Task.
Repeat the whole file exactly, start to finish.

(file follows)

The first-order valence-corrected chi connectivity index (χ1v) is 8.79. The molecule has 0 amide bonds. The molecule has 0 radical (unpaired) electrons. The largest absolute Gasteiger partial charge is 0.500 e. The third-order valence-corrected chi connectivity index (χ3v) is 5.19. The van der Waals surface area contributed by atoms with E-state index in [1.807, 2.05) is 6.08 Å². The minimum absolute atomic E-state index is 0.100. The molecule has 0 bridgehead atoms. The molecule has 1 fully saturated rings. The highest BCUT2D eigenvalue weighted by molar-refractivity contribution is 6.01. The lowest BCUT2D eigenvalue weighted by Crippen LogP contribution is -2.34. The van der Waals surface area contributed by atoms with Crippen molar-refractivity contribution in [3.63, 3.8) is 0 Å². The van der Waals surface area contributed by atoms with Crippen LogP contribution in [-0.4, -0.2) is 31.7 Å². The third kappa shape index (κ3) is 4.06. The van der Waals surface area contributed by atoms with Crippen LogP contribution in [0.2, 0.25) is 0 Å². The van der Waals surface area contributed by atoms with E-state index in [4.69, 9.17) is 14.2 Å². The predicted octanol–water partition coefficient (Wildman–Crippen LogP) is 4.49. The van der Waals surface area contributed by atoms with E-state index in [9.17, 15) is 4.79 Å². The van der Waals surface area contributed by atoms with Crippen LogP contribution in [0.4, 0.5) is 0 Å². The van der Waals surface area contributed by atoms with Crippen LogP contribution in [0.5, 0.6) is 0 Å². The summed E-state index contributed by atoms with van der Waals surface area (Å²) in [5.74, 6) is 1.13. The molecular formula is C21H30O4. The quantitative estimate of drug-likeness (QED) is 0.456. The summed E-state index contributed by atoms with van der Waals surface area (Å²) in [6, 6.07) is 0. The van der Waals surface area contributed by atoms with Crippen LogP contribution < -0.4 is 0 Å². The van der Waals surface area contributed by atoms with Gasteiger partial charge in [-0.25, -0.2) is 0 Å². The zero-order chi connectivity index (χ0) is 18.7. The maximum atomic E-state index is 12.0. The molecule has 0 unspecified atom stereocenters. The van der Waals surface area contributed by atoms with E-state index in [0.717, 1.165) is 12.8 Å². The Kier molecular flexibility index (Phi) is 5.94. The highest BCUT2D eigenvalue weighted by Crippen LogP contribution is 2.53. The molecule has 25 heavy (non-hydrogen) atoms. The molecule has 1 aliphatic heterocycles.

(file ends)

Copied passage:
The first-order valence-corrected chi connectivity index (χ1v) is 8.79. The molecule has 0 amide bonds. The molecule has 0 radical (unpaired) electrons. The largest absolute Gasteiger partial charge is 0.500 e. The third-order valence-corrected chi connectivity index (χ3v) is 5.19. The van der Waals surface area contributed by atoms with E-state index in [1.807, 2.05) is 6.08 Å². The minimum absolute atomic E-state index is 0.100. The molecule has 0 bridgehead atoms. The molecule has 1 fully saturated rings. The highest BCUT2D eigenvalue weighted by molar-refractivity contribution is 6.01. The lowest BCUT2D eigenvalue weighted by Crippen LogP contribution is -2.34. The van der Waals surface area contributed by atoms with Crippen molar-refractivity contribution in [3.63, 3.8) is 0 Å². The van der Waals surface area contributed by atoms with Crippen LogP contribution in [-0.4, -0.2) is 31.7 Å². The third kappa shape index (κ3) is 4.06. The van der Waals surface area contributed by atoms with Crippen LogP contribution in [0.2, 0.25) is 0 Å². The van der Waals surface area contributed by atoms with E-state index in [4.69, 9.17) is 14.2 Å². The predicted octanol–water partition coefficient (Wildman–Crippen LogP) is 4.49. The van der Waals surface area contributed by atoms with E-state index in [9.17, 15) is 4.79 Å². The van der Waals surface area contributed by atoms with Crippen LogP contribution in [0.4, 0.5) is 0 Å². The van der Waals surface area contributed by atoms with Crippen LogP contribution in [0.5, 0.6) is 0 Å². The summed E-state index contributed by atoms with van der Waals surface area (Å²) in [5.74, 6) is 1.13. The molecular formula is C21H30O4. The quantitative estimate of drug-likeness (QED) is 0.456. The summed E-state index contributed by atoms with van der Waals surface area (Å²) in [6, 6.07) is 0. The van der Waals surface area contributed by atoms with Crippen LogP contribution < -0.4 is 0 Å². The van der Waals surface area contributed by atoms with Gasteiger partial charge in [-0.25, -0.2) is 0 Å². The zero-order chi connectivity index (χ0) is 18.7. The maximum atomic E-state index is 12.0. The molecule has 0 unspecified atom stereocenters. The van der Waals surface area contributed by atoms with E-state index in [0.717, 1.165) is 12.8 Å². The Kier molecular flexibility index (Phi) is 5.94. The highest BCUT2D eigenvalue weighted by Crippen LogP contribution is 2.53. The molecule has 25 heavy (non-hydrogen) atoms. The molecule has 1 aliphatic heterocycles.